The K-1 visa is for the fiancé of a U.S. citizen to come to the U.S.A for the purpose of marriage. If married, you have 90 days to apply for an adjustment of status to become a permanent resident. This is an exclusive process reserved for certain intending immigrants.
You are not required to obtain another immigration medical examination when you are adjusting your status as a K-1 entrant provided that the following are true:
• You file Form I-485 within one year of your overseas medical examination.
• The medical examination did not reveal a Class A medical condition
• You received a waiver of inadmissibility.
Confirm that the vaccination record (DS 3025) was properly completed and included as part of the original, overseas medical examination report. If not, you must have the vaccination report completed by a designated civil surgeon. It can speed up the approval time for your adjustment of status to permanent resident.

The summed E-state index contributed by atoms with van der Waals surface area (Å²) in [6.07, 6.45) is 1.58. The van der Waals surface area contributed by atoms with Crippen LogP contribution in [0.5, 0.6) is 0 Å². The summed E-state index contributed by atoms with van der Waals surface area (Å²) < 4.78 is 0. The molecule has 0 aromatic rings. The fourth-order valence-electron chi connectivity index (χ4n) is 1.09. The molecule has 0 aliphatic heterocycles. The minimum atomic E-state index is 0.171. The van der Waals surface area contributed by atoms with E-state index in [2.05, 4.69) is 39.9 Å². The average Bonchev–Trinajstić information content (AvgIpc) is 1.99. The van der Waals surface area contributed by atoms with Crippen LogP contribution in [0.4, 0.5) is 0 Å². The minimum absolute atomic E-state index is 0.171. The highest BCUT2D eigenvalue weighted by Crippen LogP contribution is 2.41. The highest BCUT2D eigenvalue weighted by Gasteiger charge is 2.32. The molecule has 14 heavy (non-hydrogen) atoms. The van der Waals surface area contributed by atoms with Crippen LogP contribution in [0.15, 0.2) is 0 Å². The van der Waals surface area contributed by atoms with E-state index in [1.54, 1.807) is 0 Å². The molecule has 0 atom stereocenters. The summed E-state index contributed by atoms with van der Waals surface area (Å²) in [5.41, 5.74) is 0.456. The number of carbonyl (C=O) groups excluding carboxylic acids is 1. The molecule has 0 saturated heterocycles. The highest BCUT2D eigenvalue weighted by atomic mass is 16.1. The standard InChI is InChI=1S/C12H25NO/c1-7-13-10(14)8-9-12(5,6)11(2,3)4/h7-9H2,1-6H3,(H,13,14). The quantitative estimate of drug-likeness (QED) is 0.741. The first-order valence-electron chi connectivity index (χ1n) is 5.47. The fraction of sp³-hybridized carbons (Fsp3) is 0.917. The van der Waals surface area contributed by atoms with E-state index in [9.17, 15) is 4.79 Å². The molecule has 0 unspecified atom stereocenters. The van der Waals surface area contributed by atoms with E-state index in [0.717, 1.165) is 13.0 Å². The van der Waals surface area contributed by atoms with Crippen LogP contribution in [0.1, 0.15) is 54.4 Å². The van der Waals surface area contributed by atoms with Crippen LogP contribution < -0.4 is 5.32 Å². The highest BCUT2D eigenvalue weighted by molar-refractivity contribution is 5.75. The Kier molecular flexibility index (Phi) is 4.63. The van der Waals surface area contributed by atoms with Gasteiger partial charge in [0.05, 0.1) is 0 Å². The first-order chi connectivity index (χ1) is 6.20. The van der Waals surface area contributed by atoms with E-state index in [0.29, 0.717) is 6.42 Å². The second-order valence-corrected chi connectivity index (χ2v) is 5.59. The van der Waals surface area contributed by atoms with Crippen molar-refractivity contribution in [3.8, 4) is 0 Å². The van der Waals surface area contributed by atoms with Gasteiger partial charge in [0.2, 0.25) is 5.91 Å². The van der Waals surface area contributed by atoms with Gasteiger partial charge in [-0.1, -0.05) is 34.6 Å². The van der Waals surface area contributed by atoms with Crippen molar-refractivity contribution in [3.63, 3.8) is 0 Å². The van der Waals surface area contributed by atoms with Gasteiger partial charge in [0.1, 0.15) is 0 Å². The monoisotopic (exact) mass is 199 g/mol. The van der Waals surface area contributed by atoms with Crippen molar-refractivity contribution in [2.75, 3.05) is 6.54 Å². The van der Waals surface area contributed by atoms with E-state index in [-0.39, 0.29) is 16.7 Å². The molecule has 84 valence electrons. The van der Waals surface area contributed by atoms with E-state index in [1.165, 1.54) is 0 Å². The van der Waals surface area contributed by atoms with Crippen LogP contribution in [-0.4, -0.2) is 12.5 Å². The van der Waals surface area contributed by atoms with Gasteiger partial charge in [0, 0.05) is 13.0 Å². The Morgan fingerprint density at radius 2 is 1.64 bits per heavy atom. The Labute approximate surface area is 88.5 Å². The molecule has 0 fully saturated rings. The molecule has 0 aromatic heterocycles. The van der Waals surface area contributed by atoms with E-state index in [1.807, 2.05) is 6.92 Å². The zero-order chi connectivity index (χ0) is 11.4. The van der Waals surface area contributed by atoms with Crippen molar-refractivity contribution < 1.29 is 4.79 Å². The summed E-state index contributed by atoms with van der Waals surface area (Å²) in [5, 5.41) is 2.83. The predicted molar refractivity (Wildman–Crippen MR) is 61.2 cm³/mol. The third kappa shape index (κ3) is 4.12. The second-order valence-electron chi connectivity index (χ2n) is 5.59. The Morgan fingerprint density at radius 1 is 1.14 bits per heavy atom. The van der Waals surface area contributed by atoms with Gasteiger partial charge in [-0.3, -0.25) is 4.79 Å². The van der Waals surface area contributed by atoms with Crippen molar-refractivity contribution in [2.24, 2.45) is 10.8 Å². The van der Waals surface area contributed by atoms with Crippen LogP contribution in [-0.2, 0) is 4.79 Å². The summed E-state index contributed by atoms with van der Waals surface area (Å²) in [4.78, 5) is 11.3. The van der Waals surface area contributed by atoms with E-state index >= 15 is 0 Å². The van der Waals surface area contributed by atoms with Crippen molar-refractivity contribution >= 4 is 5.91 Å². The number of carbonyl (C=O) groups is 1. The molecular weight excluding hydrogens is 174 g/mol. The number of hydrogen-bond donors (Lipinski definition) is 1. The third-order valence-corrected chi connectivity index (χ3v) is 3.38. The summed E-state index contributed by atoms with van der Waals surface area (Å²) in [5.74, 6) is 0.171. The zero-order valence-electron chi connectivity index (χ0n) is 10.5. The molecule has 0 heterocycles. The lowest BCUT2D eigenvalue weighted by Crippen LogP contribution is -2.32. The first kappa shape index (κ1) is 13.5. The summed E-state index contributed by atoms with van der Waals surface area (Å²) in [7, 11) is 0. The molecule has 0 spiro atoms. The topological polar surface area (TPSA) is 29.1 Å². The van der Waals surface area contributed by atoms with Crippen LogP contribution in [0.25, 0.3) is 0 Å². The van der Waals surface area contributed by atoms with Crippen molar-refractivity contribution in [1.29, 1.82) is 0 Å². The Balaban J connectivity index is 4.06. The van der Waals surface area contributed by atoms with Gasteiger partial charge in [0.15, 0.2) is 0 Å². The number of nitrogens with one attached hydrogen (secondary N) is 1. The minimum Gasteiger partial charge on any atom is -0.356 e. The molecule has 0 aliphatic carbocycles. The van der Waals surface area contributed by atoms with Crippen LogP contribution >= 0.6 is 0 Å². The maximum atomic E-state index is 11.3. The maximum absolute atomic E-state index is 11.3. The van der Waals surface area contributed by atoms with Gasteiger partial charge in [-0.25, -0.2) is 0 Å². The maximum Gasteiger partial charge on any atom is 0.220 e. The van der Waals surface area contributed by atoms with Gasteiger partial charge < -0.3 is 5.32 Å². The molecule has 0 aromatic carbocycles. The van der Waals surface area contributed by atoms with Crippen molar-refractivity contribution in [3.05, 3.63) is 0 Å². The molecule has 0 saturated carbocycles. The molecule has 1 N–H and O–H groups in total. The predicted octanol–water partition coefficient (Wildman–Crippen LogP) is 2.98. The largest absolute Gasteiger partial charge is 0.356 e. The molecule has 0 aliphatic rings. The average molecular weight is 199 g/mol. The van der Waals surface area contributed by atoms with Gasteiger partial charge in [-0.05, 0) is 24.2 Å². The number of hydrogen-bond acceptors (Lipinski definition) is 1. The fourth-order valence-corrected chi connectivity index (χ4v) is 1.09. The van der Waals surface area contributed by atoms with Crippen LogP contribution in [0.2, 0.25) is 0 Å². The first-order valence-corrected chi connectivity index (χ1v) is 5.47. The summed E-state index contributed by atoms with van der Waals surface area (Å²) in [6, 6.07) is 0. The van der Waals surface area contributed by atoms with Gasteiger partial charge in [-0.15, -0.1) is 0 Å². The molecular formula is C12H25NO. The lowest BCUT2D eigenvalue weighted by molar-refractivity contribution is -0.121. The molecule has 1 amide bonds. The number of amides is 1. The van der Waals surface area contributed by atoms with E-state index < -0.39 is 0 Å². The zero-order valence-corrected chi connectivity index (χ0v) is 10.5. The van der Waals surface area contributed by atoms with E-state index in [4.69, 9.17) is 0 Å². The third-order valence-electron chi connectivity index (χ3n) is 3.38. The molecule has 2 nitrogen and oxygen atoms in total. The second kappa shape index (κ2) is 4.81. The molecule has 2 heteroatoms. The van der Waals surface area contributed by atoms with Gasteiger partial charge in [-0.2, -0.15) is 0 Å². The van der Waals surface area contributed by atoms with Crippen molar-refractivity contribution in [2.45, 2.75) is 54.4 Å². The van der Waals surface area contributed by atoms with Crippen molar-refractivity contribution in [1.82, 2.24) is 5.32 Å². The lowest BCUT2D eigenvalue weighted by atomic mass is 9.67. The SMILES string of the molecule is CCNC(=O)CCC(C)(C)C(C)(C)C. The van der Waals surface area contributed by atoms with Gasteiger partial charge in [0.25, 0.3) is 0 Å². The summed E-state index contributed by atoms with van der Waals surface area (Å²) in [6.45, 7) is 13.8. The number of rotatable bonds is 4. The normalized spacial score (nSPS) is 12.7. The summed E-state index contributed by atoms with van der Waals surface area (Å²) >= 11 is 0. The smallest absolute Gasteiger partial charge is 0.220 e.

For adjustment of status through a K-1 visa entry, the following forms should be submitted:
• Form I-485, Application to Adjust Status
• Form I-864, Affidavit of Support
• Form I-693, Report of Medical Examination and Vaccination Record
• Form I-131, Application for Travel Document (optional)
• Form I-765, Application for Employment Authorization (optional)
A biometrics screening is a short appointment at a U.S.C.I.S Application Support Center. They’ll use this data to perform and background check and create a green card. A few weeks after filing the adjustment of the status package, U.S.C.I.S will mail you an appointment notice.
Applications for permanent residency via marriage are some of the most abused by individuals seeking to circumvent immigration laws. If you have married for genuine reasons (and not for the primary purpose of obtaining a green card), there’s nothing to worry about. Nonetheless, it’s best to prepare for the I-485 interview.
U.S.C.I.S issues a conditional green card to foreign nationals who obtained permanent residence through marriage less than two years prior. This is an additional measure to reduce green card fraud. During the two-year period, conditional residents have all the same rights and privileges as lawful permanent residents.